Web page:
It is still early in Justice Andrew McDonald’s judicial career, but does anyone else see the makings of a justice who is not afraid to say “no” to the state in Fourth Amendment cases?
A colleague recently lent me his copy of the new biography of Justice Scalia, “A Court of One.” It’s an enjoyable read. Last night I was reading a chapter that discussed how opinions are assigned to particular justices for drafting after oral argument. The power to assign an opinion to a particular justice is quite significant. Even when the opinion of the court is unanimous, the assignment of drafting responsibility to a particular justice can have a great impact on the scope of the ultimate decision. Some justices are known for narrow decisions, others write much more broadly. Each justice speaks with a unique “voice.” Moreover, the non-writing justices tend to be fairly deferential to the authoring justice in any given case because the non-writing justices want similar deference when they are drafting opinions for the court.
On consideration of the petition by the defendant for certification to appeal from the Appellate Court . . . it is hereby ordered that said petition be, and the same is hereby granted, limited to the following issue: “Should this court overrule State v. Kitchens, thereby permitting review of the defendant’s unpreserved claim of instructional impropriety? If so, is the defendant entitled to prevail on that claim under Golding?
Today the United States Supreme Court surprised just about everyone by declining to hear appeals in any of seven cases in which lower courts had struck down as unconstitutional state laws banning same-sex marriage. Legal bloggers are having a field day as they try to understand why the four solidly conservative justices on the court (Roberts, Scalia, Alito and Thomas) did not vote in favor of granting at least one of the petitions for a writ of certiorari. (Only four votes are required to grant a cert petition.)
I am ill-equipped to weigh in on this issue. But here are three links (click here, here and here) to a few different perspectives on the issue. A more extensive discussion of the Court’s surprising decision appears on SCOTUSblog.
Earlier this week Superior Court Judge Julia Dewey found Douglas Wirth not guilty of sexually abusing a son that he and his former husband had adopted through the Department of Children and Families (“DCF”). As the Hartford Courant reported, Judge Dewey did not limit her opinion to explaining why she found that the state had failed to meet its burden of proof; she also had some fairly harsh things to say about DCF for allegedly failing to turn over all relevant documents until the eve of trial. She was particularly concerned about DCF’s apparent failure to disclose pre-adoption records of the complainant.
In a letter filed with the Superior Court today (a copy of which I obtained through a request to DCF), DCF Commissioner Joette Katz responds to Judge Dewey’s criticisms. Here is an excerpt from the letter:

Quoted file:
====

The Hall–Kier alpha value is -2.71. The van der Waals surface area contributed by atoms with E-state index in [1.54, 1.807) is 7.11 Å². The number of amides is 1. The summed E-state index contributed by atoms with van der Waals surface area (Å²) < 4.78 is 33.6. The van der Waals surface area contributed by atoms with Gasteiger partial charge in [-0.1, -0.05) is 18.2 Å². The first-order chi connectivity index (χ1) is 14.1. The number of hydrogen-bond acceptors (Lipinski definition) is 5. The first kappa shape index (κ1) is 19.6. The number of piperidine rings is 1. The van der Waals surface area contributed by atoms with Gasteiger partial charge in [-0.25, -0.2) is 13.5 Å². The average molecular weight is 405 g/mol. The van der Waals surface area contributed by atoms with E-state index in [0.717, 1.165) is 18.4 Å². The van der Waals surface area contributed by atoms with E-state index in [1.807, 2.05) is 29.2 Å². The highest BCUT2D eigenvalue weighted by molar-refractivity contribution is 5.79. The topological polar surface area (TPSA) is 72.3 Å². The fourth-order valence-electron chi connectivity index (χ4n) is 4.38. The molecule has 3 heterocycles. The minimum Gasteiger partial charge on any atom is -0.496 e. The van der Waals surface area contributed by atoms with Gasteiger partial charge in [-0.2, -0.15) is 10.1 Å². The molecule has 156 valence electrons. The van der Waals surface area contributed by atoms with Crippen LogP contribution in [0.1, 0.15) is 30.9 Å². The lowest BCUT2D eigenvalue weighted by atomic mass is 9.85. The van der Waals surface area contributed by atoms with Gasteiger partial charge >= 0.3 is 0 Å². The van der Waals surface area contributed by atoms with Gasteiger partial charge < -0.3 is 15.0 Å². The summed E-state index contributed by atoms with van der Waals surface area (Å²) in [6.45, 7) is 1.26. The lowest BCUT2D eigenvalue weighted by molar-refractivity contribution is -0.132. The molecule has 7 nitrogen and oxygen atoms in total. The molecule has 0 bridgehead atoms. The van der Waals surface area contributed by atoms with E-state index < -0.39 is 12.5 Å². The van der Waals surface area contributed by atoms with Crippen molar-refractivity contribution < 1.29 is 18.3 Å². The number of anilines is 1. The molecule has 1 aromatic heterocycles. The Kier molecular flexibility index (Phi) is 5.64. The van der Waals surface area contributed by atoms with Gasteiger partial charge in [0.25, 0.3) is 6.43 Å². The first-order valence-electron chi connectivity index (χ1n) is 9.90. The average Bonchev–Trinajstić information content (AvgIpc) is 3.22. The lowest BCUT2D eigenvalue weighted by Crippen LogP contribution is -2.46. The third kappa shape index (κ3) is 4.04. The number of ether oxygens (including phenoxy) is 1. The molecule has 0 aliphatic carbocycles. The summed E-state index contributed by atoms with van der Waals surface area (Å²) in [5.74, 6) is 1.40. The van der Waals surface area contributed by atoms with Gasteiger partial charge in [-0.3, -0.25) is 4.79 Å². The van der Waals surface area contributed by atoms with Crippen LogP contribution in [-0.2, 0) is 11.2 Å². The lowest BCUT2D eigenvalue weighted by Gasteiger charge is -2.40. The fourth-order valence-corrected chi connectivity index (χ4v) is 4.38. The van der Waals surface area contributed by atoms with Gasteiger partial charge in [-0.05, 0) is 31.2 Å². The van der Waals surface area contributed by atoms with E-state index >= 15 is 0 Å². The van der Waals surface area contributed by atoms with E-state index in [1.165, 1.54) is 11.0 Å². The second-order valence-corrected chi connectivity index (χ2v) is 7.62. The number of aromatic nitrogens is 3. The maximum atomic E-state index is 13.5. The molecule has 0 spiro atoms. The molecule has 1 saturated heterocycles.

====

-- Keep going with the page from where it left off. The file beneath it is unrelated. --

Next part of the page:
As I noted in my immediately preceding post, several justices on the Connecticut Supreme Court are concerned that the court has been invoking its “inherent supervisory authority over the administration of justice” too frequently and, in so doing, may be undermining the integrity of the judicial system. Justice Zarella expressed the need for the court to adopt a single, consistent standard governing the court’s use of that authority in order to avoid “the appearance of arbitrary decisionmaking.”
I share Justice Zarella’s concerns and offer the following comparison of two cases to illustrate why they are justified.
In the wake of our state Supreme Court’s decisions in Blumberg Associates Worldwide, Inc. v. Brown & Brown and State v. Elson, I expressed a fairly strong opinion on this blog that those decisions reflected a growing–and troubling–trend in which the Court was increasingly invoking its “inherent supervisory powers over the administration of justice” to justify its decisions.
When I posted my opinions on this blog, I knew a number of members of the bar shared my concerns. I also suspected some members of the bench did so as well. As of last week, those suspicions are, well, no longer suspicions. It appears that at least three members of the Supreme Court–Justices Zarella and Espinosa, and Senior Justice Vertefuille–are thinking harder about just when and how the Court should invoke its inherent supervisory powers.
I argued a very interesting case this morning in the Supreme Court concerning how municipal charters should be interpreted when the text of the charter and the actual, longstanding practice (two decades, to be precise) of the local government allegedly conflict.
The Supreme Court expedited briefing of the case, DeMayo v. Quinn, this summer so that it would be ready for argument in September. Now we await a decision. . . .
New York criminal defense lawyer Scott Greenfield, who blogs at Simple Justice, has a terrific follow-up on his blog to my immediately preceding post. His post is well worth reading. (He also has some very kind words to say about my post, for which I thank him.)
Connecticut public defender and blogger Gideon and I had a spirited exchange the other week about the Connecticut Supreme Court’s recent decision in State v. Kelly, which concerned the legality of a warrantless Terry stop (and resultant arrest) of a person whom the police had no reason to suspect of having done anything wrong, must less anything criminal. So why did the Court hold that the detention and subsequent arrest of this person was constitutional? Because he happened to be walking down the street with someone the police reasonably suspected of a crime. A clearer case of “guilt by association” would be hard to find.